Volcanic Hazard Atlas of the Lesser Antilles
The Volcanic Hazard Atlas of the Lesser Antilles is a comprehensive reference work summarising the current state of knowledge of each live volcano in the volcanic islands of the Lesser Antilles.
|Chapter||Volcanic Hazard Map|
Dominica can attribute its rugged beauty to having one of the highest concentrations of potentially active volcanoes in the world. Download the full Dominica chapter.
Located in the northern region of Grenada is the island’s only ‘live’ volcano, Mt. St. Catherine. This volcano has not erupted in historic time, but has the potential to erupt in the future. Download the full Grenada chapter.
The volcanic island of Basse-Terre, which is part of Guadeloupe, consists of 7 main eruptive fields each composed of several volcanic centres. Download the full Guadeloupe chapter.
|Kick ’em Jenny
Kick-’em-Jenny, located approximately 8 km north of Grenada (12.18°N, 61.38°W), is the only known ‘live’ submarine volcano in the Eastern Caribbean. Download the full Kick-’em-Jenny chapter.
Martinique consists of several juxtaposed volcanic centres that belong to the old external arc and the young internal arc (end of Oligocene to present). Montagne Pelée, located in the northern part of the island, is the only active volcano. Download the full Martinique chapter.
Montserrat has one active volcanic centre, the Soufrière Hills Volcano. The volcano is formed of a cluster of andesite domes with flanks of associated pyroclastic deposits and volcaniclastic sediments and has an active history that can be traced back at least 175 ka. Download the full Montserrat chapter.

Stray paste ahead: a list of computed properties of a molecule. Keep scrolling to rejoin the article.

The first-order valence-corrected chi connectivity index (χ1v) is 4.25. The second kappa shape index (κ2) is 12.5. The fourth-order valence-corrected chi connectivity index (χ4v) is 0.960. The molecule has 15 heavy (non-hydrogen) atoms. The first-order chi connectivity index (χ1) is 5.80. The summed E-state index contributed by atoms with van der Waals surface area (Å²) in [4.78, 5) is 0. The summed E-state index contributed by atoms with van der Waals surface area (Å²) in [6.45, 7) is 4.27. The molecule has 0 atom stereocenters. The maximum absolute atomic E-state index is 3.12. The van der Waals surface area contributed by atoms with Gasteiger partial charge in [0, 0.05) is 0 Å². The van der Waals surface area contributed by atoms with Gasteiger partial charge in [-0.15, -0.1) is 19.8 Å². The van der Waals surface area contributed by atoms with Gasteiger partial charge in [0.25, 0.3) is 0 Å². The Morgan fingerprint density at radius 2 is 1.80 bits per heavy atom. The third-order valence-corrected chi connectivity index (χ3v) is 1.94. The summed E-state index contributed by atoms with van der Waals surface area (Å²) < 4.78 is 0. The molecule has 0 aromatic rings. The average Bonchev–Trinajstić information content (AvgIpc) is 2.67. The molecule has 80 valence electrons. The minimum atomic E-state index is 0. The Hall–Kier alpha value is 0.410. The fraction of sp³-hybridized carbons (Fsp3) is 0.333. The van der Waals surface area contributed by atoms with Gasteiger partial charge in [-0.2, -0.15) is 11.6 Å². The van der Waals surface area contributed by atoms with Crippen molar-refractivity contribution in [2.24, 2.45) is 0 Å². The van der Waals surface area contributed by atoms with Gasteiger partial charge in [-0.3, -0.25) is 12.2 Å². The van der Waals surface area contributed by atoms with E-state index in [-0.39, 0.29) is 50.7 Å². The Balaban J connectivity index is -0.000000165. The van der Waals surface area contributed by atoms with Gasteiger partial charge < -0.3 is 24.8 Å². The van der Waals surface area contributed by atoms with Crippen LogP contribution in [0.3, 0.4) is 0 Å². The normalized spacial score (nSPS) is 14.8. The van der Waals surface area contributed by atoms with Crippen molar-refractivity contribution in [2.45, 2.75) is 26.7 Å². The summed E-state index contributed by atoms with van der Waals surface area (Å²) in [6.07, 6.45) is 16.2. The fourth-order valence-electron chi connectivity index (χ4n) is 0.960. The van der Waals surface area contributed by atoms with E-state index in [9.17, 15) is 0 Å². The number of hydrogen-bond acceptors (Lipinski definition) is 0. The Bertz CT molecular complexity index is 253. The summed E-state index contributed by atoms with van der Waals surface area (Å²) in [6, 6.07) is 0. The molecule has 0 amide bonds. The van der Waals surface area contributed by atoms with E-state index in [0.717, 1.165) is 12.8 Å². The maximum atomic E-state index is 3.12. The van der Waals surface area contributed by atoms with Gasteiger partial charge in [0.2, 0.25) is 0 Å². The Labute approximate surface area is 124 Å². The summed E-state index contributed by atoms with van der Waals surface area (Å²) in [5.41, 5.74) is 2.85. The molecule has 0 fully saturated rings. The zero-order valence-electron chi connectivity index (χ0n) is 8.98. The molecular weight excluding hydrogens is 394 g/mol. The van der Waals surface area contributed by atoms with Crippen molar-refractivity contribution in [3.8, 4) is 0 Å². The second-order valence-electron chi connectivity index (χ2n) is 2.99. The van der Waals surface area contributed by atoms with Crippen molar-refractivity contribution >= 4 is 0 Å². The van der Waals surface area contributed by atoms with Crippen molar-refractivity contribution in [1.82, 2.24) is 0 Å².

The entire island of Nevis is a single volcano with Nevis Peak being the main volcanic centre. Very little is known about the volcanic history of Nevis, though Nevis Peak did erupt significantly in the past to create the large domes present there today. Download the full Nevis chapter.
The island of Saba is a complex stratovolcano composed of over 20 andesitic domes produced by Pelean-style eruptions. Other eruptive styles have occurred in the past, but these are represented by only a small percentage of the island’s stratigraphy. Download the full Saba chapter.
The Quill on St. Eustatius is a young, central vent stratovolcano, almost entirely composed of pyroclastic deposits representing Pelean-, St. Vincent- and Plinian-style activity. Six recently drilled water wells on the flanks of The Quill have revealed heated groundwater suggesting that the volcano is potentially active. Download the full St. Eustatius chapter.
Mt. Liamuiga rises to a height of 1155 m (3792 ft) and has a summit crater ~900 m wide and 244 m deep. The summit of Mt. Liamuiga exposes remnant lava flows and/or domes but the most common deposits identified on the lower flanks of Mt. Liamuiga are pyroclastic deposits. Download the full St. Kitts chapter.
The Soufrière Volcanic Centre, located in the southwestern region of the island, is the focus of the most recent volcanic activity in Saint Lucia. Download the full Saint Lucia chapter.
La Soufrière is the youngest volcanic centre on St. Vincent. It occupies the northernmost third of the island and is considered to be the only volcano that is likely to erupt in the future. Download the full St. Vincent chapter.
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